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I'm trying to merge a Perl script's STDOUT and STDERR streams, and fork it off to a log file.

open( MERGED, "|-", "tee /tmp/my.log" );
*STDOUT = *MERGED;
*STDERR = *MERGED;

print  "1: print\n";
warn   "2: warn\n";
system "echo 3: system call";

In this example, the "print" and "warn" messages appear in both the terminal and the log, while the system call appears only in the terminal.

How can I split my output streams off to a log file?

Note: only needs to work in Unix, and I don't want rely on packages that aren't part of the standard Perl distribution (e.g. File::Tee, IO::Tee..).

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print qx(echo 3: backtiks) –  Сухой27 May 26 '14 at 15:55
    
Is capturing/printing the output of my subprocesses the only way to achieve this? If the system call takes a while (and produces a lot of output) this isn't desirable; it'd be nice to have it flush and print in real-time, rather than collecting it all and printing it all at once. –  ajwood May 26 '14 at 15:58
    
Perhaps open(my $sub, "-|", "echo 3" ); print while <$sub> –  Сухой27 May 26 '14 at 16:01

2 Answers 2

up vote 3 down vote accepted

The child program knows nothing of Perl's variables. If you want to redirect a child's stdout, you'll need to redirect file descriptor 1.

open(my $MERGED, "|-", "tee", "/tmp/my.log") or die $!;
open(STDOUT, '>&', $MERGED) or die $!;
open(STDERR, '>&', $MERGED) or die $!;
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This seems to work, but now the script doesn't exit properly. Is there some kind of cleanup I've got to do before it'll exit? –  ajwood May 26 '14 at 17:12
    
close($MERGE); or make $MERGE go out of scope. –  ikegami May 26 '14 at 17:15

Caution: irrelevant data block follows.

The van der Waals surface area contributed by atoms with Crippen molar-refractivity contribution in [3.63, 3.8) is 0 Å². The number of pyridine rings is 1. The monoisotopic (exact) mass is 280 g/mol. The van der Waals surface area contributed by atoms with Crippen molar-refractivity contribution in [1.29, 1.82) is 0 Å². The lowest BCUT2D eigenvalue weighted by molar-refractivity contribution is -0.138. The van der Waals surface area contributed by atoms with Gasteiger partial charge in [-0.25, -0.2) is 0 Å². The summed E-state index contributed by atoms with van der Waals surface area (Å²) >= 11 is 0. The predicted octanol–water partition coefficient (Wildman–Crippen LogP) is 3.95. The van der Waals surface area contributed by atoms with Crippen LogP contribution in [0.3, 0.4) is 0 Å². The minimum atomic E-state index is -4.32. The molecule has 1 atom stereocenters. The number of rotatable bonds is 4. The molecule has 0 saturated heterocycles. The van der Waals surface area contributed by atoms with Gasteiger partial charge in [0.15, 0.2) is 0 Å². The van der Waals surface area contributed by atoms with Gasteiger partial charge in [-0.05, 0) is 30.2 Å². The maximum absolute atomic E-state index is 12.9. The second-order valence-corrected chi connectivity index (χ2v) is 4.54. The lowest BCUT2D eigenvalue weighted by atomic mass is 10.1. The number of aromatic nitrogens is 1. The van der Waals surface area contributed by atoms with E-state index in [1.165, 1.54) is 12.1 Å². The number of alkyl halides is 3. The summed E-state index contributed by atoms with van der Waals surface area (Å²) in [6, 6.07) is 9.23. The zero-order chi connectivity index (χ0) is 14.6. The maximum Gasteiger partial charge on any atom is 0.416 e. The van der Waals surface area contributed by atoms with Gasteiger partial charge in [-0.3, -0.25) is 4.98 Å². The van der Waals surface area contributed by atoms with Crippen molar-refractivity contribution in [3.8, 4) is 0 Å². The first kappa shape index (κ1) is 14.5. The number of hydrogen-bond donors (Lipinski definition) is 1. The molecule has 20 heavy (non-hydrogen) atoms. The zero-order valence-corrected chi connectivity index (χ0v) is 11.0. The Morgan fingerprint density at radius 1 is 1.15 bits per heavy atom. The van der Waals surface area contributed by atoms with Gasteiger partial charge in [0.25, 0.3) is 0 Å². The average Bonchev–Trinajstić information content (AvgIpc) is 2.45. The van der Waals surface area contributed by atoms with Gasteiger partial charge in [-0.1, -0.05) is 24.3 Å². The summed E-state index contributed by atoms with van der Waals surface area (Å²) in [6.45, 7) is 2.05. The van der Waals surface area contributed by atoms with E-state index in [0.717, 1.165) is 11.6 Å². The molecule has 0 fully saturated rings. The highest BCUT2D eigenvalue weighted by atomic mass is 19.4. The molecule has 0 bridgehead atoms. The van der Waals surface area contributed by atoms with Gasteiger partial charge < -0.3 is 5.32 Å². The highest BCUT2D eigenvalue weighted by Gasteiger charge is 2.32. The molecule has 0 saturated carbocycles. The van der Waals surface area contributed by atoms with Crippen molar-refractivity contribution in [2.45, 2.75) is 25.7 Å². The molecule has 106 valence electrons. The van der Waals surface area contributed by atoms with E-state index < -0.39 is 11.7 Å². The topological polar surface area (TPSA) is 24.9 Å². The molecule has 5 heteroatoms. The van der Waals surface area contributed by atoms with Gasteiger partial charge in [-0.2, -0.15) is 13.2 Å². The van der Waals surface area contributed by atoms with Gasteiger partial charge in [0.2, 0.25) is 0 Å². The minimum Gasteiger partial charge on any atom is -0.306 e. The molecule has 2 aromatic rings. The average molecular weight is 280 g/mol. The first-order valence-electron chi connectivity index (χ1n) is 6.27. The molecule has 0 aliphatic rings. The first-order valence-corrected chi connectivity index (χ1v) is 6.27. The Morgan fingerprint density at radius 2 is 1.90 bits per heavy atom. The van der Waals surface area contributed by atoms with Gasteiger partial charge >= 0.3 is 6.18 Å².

Doesn't work... closing STDOUT and STDERR won't do it either. –  ajwood May 26 '14 at 17:17
1  
Ahh the order is important.. close STDOUT and STDERR first then close $MERGED.. Thanks! –  ajwood May 26 '14 at 17:19
    
oh right! close($MERGED) will close the handle and wait for tee to finish, which won't happen since STDOUT and STDERR are keeping the other end of the pipe open. –  ikegami May 26 '14 at 17:20

FYI: Here is what I came up with based on ikegami's suggestion:

$| = 1;

# Hold on to the original handles
open(my $STDOUT_ORIG, '>&', \*STDOUT) or die $!;
open(my $STDERR_ORIG, '>&', \*STDERR) or die $!;

# Fork to log
open( my $ONE, "|-", "tee /tmp/my0.log" ) || die $!;
open( STDOUT, '>&', $ONE ) || die $!;
open( STDERR, '>&', $ONE ) || die $!;

# Make some noise
print  "1: print\n";
warn   "2: warn\n";
system "echo 3: system call";

# Unhook from the first `tee`
open( STDOUT, '>&', $STDOUT_ORIG ) || die $!;
open( STDERR, '>&', $STDERR_ORIG ) || die $!;
close($ONE);

# Fork to next log
open( my $TWO, "|-", "tee /tmp/my1.log" ) || die $!;
open( STDOUT, '>&', $TWO ) || die $!;
open( STDERR, '>&', $TWO ) || die $!;

print  "A: print\n";
warn   "B: warn\n";
system "echo C: system call";

close(STDERR);
close(STDOUT);
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